A puzzle that illustrates how a solution to a problem can sometimes be
arrived at using the solution to a simpler, related problem.

Our college used to run a math circle before covid hit. It was officially rejuvenated last week. A day of introductory sessions meant to encourage an interest in investigating mathematical puzzles among the potential participants was arranged. I sat through almost all of them, and boy, was it worth it.

Some of the participants, who were probably pre-high school, had more mathematical insights than I did. ๐

Anyway, before the actual sessions started, one of our teachers showed a small puzzle as sort of an appetizer.

It showcased a way of thinking about an answer to a problem like
Polya mentions in *How to solve it*:

If you cannot solve the proposed problem, try to solve first some related problem.

The puzzle looked difficult when I looked at it, but the solution felt so obvious after the answer was revealed to us.

Solution to this puzzle may be evident for some, but it certainly wasn't the case for me at first. And it's a simple puzzle, so I thought I would write about it.

Consider a square with 3 pairs of points laid out like this:

```
A
+-----------------------------+
| |
| |
| |
| |
| |
| |
| |
B| C' B' |C
| |
| |
| |
| |
| |
| |
| |
+-----------------------------+
A'
```

A and A' are aligned along the same vertical line. And the points B, B', C, C' are aligned such that they fall on the same horizontal line.

The question is, can we connect the following pairs of points without any of the connections crossing each other?

- A-A'
- B-B'
- C-C'

The lines/curves connecting the point pairs cannot go outside the square.

It should be noted that the square itself doesn't connect any points. It's just there as a 'frame'.

ie, for example, A and B are not connected by the edges of the square.

When the puzzle was posed, I couldn't go beyond connecting two pairs of points.

Like this:

```
A
+-----------------------------+
| |
| |
| |
| |
| |
| +------+ |
| / \ |
B|------+ C B' +-------|C
| \ / |
| +-------+ |
| |
| |
| |
| |
| |
+-----------------------------+
A'
```

Because now the BB' and CC' seem to block the way for us to have AA'.

We had a minute or two before the solution was revealed, but I still couldn't see a way out.

All I couldn't think of way drawing a connection that went outside the square. Like:

```
+---------------------+
| \ A
| +--------------+--------------+
| | |
| | |
| | |
| | |
| | |
| | +------+ |
| | / \ |
| B|------+ C B' +-------|C
| | \ / |
| | +-------+ |
| | |
| | |
| | |
| | |
| | |
| +--------------+--------------+
| / A'
+---------------------+
```

But this isn't a solution since the connections cannot go outside the square.

Okay, we couldn't make much headway in solving the original puzzle.

But remember what was mentioned in *How to solve it*:

If you cannot solve the proposed problem, try to solve first some related problem.

All right, a related problem it is then.

Here is a simpler, related problem:

```
A
+-----------------------------+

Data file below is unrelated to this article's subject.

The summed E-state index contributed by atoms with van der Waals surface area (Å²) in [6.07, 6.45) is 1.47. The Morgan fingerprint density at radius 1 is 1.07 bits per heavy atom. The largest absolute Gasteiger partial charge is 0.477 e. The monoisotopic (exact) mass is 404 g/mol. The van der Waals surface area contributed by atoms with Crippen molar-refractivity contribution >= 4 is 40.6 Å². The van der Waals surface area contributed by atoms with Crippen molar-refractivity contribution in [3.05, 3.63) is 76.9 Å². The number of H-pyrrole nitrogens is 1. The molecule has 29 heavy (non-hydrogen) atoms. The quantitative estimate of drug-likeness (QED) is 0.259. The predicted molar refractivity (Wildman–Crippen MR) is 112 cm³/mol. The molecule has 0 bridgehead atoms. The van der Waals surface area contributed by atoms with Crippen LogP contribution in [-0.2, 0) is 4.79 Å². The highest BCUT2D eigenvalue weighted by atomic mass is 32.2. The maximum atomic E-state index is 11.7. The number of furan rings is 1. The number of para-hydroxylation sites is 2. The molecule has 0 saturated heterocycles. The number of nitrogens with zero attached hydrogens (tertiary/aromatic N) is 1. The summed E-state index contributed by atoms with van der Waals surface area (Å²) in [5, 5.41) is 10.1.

| |
| |
| |
| |
| |
| |
| |
B| B' C' |C
| |
| |
| |
| |
| |
| |
| |
+-----------------------------+
A'
```

This is a cakewalk as after drawing the BB' and CC', we get some space through which we can draw AA'.

```
A
+-----------------------------+
| | |
| | |
| | |
| | |
| | |
| | |
| | |
B|----------B' | C'---------|C
| | |
| | |
| | |
| | |
| | |
| | |
| | |
+-----------------------------+
A'
```

Now we'll see if we can use the solution to this problem to find a solution to our original problem.

Okay, we got a solution to the simpler problem ready.

Let's see if we can use it to arrive at a solution for the original problem.

Try moving the points in the simpler problem a bit, adjusting the connections between the points accordingly.

First, let's move B' a bit to the top-right.

(To make the diagram clearer, I'm making the AA' connection in bold).

```
A
+-----------------------------+
| โ |
| โโโโโโโโโโ |
| โ |
| +--------B' โ |
| | โ |
| | โโโโโโโโโโ |
| | โ |
B|---------+ โ C'---------|C
| โ |
| โ |
| โ |
| โ |
| โ |
| โ |
| โ |
+-----------------------------+
A'
```

Then C' toward bottom-left.

```
A
+-----------------------------+
| โ |
| โโโโโโโโโโ |
| โ |
| +--------B' โ |
| | โ |
| | โโโโโโโโโโ |
| | โ |
B|---------+ โ +-----|C
| โ | |
| โโโโโโโโโโโ | |
| โ | |
| โ C-------------+ |
| โ |
| โโโโโโโโโโโ |
| โ |
+-----------------------------+
A'
```

Now, move C' to its intended position in the left part of the square:

```
A
+-----------------------------+
| โ |
| โโโโโโโโโโ |
| โ |
| +---------------B' โ |
| | โ |
| | โโโโโโโโโโโโโโโโโโ |
| | โ |
B|--+ โ C' +-----|C
| โ | | |
| โ | | |
| โ | | |
| โ +-------------+ |
| โ |
| โโโโโโโโโ |
| โ |
+-----------------------------+
A'
```

Likewise, B' to its intended position on the right part of square:

```
A
+-----------------------------+
| โ |
| โโโโโโโโ |
| โ |
| +-------------+ โ |
| | | โ |
| | โโโโโโโโ | โ |
| | โ โ | โ |
B|---+ โ C โ B' โ +---|C
| โ | โ โ | |
| โ | โโโโโโโโโ | |
| โ | | |
| โ +---------------+ |
| โ |
| โโโโโโโโโ |
| โ |
+-----------------------------+
A'
```

And we end up with a solution to our original problem.

That was it!

After knowing the answer, it looks too simple. But it certainly didn't look simple when we first encountered it. ๐

**Acknowledgements**: Thanks to Jaikrishnan sir for
exposing us to this puzzle and for explaining a way (รก la Polya) to
think about finding an answer to it.

The original puzzle involved circle instead of square.

```
A A
โโโโโโโโโ โโโโโโโโโ
โโ โโ โโ o โโ
โโ โโ โโ | โโ
โ โ โ | โ
โ +-------+ โ โ | โ
โ / \ โ โ | โ
B โ--+ C' B' +--โ C B โ------B' | C'-----โ C
โ \ / โ โ | โ
โ +-------+ โ โ | โ
โ โ โ | โ
โโ โโ โโ | โโ
โโ โโ โโ | โโ
โโโโโโโโโ โโโโโโโโโ
A' A'
```

But I went with square because it's faster to make ASCII art of squares when compared to circles. Though the artist-mode of emacs makes it easier even for circles. ๐